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Like so many English-speaking Christians, I grew up immersed in the words and rhythms of the King James Version of the Holy Bible.
So much of the language and lyricism of that 17th century translation of scripture has become integral parts of our cultural lexicon.
Like the smart-aleck who said he refuses to read Shakespeare’s plays because they were filled with clichés, we can sometimes be startled and surprised by the sheer cultural familiarity of phrase after phrase of the KJV — “Let there be light,” “the valley of the shadow of death,” “render unto Caesar what is Caesar’s,” “throwing pearls before swine,” “the blind leading the blind,” — the list could go on and on.
What also surprises me, as someone who nowadays tends to study more contemporary Bible translations (I prefer the NRSV but also use the NABRE) is when a verse that I know so well from the KJV is rendered in a noticeably different way in a modern version.
Without getting into the scholarly issues of which translations are more faithful or more accurate, let’s just say that sometimes verses translated in different ways can serve to open our eyes to just how rich the original language was.
A case in point is I Kings 19:11-12 — the story of Elijah, seeking the presence of God on the “Mountain of the Lord.”
You are probably familiar with the story: Elijah does not find God in a mighty wind (interesting, considering how the wind is often linked to the Holy Spirit), nor in a powerful earthquake or a blazing fire.
At that point, the King James Version offers another one of its oh-so-familiar phrases:
… and after the fire a still small voice. (I Kings 19:12, KJV)
A still small voice!
What a paradoxically powerful image for the presence of God: a God whose communication comes not in thunderous power, but in what Elijah experiences as the most delicate whisper.
But consider how this gets translated in other English versions of the Bible, such as the two I mentioned above:
… and after the fire a sound of sheer silence. (NRSV)
… and after the first, a light silent sound. (NABRE)
While I freely admit that the poetry of “a still small voice” is not matched by either of the newer Bible translations, I also have to acknowledge that my sense of the meaning of the verse is immeasurably enhanced by these more contemporary renditions.
We’re dealing with three Hebrew words:
Put all this together, and we begin to get a glimpse of how the author of I Kings understood the rich way in which God — and the sound of God’s voice — can be encountered: in lightness and smallness, in stillness — and in silence.
Silence: An Endangered Species?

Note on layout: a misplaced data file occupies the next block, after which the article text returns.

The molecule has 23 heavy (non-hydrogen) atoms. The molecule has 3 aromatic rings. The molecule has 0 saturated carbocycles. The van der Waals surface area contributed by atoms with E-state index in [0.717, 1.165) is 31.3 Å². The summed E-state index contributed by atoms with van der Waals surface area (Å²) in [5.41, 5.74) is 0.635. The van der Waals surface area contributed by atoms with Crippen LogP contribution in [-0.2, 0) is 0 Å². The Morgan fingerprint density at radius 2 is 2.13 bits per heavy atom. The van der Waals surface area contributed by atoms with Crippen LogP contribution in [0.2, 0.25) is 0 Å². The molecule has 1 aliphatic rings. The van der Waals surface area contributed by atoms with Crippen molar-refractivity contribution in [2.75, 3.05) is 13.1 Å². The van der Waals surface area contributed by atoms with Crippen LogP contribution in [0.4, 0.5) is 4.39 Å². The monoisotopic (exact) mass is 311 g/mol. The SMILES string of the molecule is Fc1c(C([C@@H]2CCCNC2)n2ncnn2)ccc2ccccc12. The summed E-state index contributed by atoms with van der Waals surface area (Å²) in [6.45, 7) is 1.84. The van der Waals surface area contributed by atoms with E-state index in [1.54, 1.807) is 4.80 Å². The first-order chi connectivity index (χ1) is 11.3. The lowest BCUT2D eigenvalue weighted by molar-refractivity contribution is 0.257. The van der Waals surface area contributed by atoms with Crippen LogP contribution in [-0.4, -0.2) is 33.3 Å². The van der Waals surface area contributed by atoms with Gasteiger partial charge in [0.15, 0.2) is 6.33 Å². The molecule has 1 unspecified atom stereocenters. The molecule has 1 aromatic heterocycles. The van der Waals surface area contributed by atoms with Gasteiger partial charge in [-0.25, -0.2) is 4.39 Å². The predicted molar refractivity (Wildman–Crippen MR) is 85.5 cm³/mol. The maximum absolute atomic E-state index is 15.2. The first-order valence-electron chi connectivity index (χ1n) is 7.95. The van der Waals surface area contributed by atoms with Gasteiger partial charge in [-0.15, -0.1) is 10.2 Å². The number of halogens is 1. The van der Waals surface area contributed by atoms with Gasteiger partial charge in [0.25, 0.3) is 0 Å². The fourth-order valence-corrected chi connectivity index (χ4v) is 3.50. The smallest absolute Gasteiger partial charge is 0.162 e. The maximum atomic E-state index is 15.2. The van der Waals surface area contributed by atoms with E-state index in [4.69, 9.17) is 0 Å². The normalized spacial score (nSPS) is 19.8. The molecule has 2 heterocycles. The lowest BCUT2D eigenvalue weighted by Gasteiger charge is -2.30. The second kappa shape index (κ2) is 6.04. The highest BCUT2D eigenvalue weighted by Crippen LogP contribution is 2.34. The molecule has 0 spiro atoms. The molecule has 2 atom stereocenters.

One does not have to be a rocket scientist to recognize that silence is often in short supply in today’s world.
We are plugged in to one another — and to the world — thanks to our smartphones, our laptops, and other portable electronic devices.
These handy little tools provide an endless supply of information, entertainment, advertising, news, opinion, social media, music, movies and television, and other assorted types of content.
Many people keep their earbuds in pretty much all the time, listening to whatever it is that happens to be streaming at the moment.
But silence? No thank you — that’s “dead air,” as the media world defines an interrupted broadcast.
Not everyone sees silence in such a negative light.
Monasteries — the homes of intentional communities of Christians who have devoted their lives to the worship and study of God — have long been ecosystems of noiselessness.
Bernard McGinn, in The Growth of Mysticism (volume two of his nine-volume history of western Christian spirituality), quotes a medieval monastic theologian, Peter Damian, who compares silence in the human soul to the presence of God in the heart: “While the rumble of human speaking ceases, the temple of the Holy Spirit is being built in you through silence.”
The Bible is clear that the human heart is, or at least ought to be, the temple of the Holy Spirit (Romans 5:5).
What we sometimes miss is the idea, long espoused by Greek Orthodox Christians, that the heart equals the “inner room” of Matthew 6:6: “whenever you pray, go into your room and shut the door and pray to your Father who is in secret.”
To many Orthodox commentators, the “room” of which Jesus speaks is understood as a metaphor for the heart — the temple of the Holy Spirit, “being built in you through silence.”
Monasteries and convents are not as prominent in our culture as they were 800 or 1000 years ago, but they still exist throughout the Christian world, and the monks and nuns who dwell in them function, among other things, as custodians of silence.
For those of us who live busy and often noisy lives in our hyper-connected world, a retreat into the serene silence of a monastery can be a profoundly moving experience — deeply restful and often moving in its quiet invitation to sink into the inner room of the heart and to pray — listening, in other words, for that light silent sound — that still small voice.
Join Carl McColman and Debra Weir for Be Still and Know, an ecumenical contemplative retreat at Sacred Heart Benedictine monastery in Cullman, Alabama, May 2-6, 2022. This retreat will celebrate silence as a way to draw closer to God. It is open to both men and women, and no prior experience at a monastery or with contemplative prayer is necessary to attend. The retreat is sponsored by the Center for Lifelong Learning of Columbia Theological Seminary. For more details and to register, click here.
Carl McColman (Clarkston, GA) is a contemplative writer, blogger, and podcaster. He regularly facilitates retreats and courses in a variety of church and retreat center settings, and has been an instructor with CTS’s Spirituality Certificate Program since 2011.